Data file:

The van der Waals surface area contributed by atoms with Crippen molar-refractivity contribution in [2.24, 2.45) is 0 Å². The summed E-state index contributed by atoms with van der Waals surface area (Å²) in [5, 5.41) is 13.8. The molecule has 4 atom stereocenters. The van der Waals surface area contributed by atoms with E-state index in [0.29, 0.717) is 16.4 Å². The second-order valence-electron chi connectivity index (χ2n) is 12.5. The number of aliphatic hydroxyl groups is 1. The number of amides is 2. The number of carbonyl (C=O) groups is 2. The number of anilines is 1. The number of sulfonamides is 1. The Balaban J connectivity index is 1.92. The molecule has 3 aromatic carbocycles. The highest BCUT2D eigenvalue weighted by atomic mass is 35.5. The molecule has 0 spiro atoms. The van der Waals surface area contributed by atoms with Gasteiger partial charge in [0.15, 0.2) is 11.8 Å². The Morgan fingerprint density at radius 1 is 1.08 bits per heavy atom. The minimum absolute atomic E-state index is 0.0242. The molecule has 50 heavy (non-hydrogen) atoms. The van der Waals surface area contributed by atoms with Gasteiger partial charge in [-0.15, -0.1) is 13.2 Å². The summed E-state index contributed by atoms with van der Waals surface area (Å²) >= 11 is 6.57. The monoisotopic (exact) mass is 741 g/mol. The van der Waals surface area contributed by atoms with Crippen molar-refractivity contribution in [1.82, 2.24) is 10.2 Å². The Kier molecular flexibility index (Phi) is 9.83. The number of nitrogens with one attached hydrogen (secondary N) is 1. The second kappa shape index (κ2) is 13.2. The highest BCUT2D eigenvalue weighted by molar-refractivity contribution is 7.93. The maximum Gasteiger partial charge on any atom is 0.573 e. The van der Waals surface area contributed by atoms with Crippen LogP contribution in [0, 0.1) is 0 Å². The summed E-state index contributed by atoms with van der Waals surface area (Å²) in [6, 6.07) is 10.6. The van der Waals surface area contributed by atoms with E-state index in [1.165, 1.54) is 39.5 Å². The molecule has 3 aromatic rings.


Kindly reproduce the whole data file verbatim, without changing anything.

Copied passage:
The van der Waals surface area contributed by atoms with Crippen molar-refractivity contribution in [2.24, 2.45) is 0 Å². The summed E-state index contributed by atoms with van der Waals surface area (Å²) in [5, 5.41) is 13.8. The molecule has 4 atom stereocenters. The van der Waals surface area contributed by atoms with E-state index in [0.29, 0.717) is 16.4 Å². The second-order valence-electron chi connectivity index (χ2n) is 12.5. The number of aliphatic hydroxyl groups is 1. The number of amides is 2. The number of carbonyl (C=O) groups is 2. The number of anilines is 1. The number of sulfonamides is 1. The Balaban J connectivity index is 1.92. The molecule has 3 aromatic carbocycles. The highest BCUT2D eigenvalue weighted by atomic mass is 35.5. The molecule has 0 spiro atoms. The van der Waals surface area contributed by atoms with Gasteiger partial charge in [0.15, 0.2) is 11.8 Å². The Morgan fingerprint density at radius 1 is 1.08 bits per heavy atom. The minimum absolute atomic E-state index is 0.0242. The molecule has 50 heavy (non-hydrogen) atoms. The van der Waals surface area contributed by atoms with Gasteiger partial charge in [-0.15, -0.1) is 13.2 Å². The summed E-state index contributed by atoms with van der Waals surface area (Å²) >= 11 is 6.57. The monoisotopic (exact) mass is 741 g/mol. The van der Waals surface area contributed by atoms with Crippen molar-refractivity contribution in [1.82, 2.24) is 10.2 Å². The Kier molecular flexibility index (Phi) is 9.83. The number of nitrogens with one attached hydrogen (secondary N) is 1. The second kappa shape index (κ2) is 13.2. The highest BCUT2D eigenvalue weighted by molar-refractivity contribution is 7.93. The maximum Gasteiger partial charge on any atom is 0.573 e. The van der Waals surface area contributed by atoms with Crippen LogP contribution in [0, 0.1) is 0 Å². The summed E-state index contributed by atoms with van der Waals surface area (Å²) in [6, 6.07) is 10.6. The van der Waals surface area contributed by atoms with E-state index in [1.165, 1.54) is 39.5 Å². The molecule has 3 aromatic rings.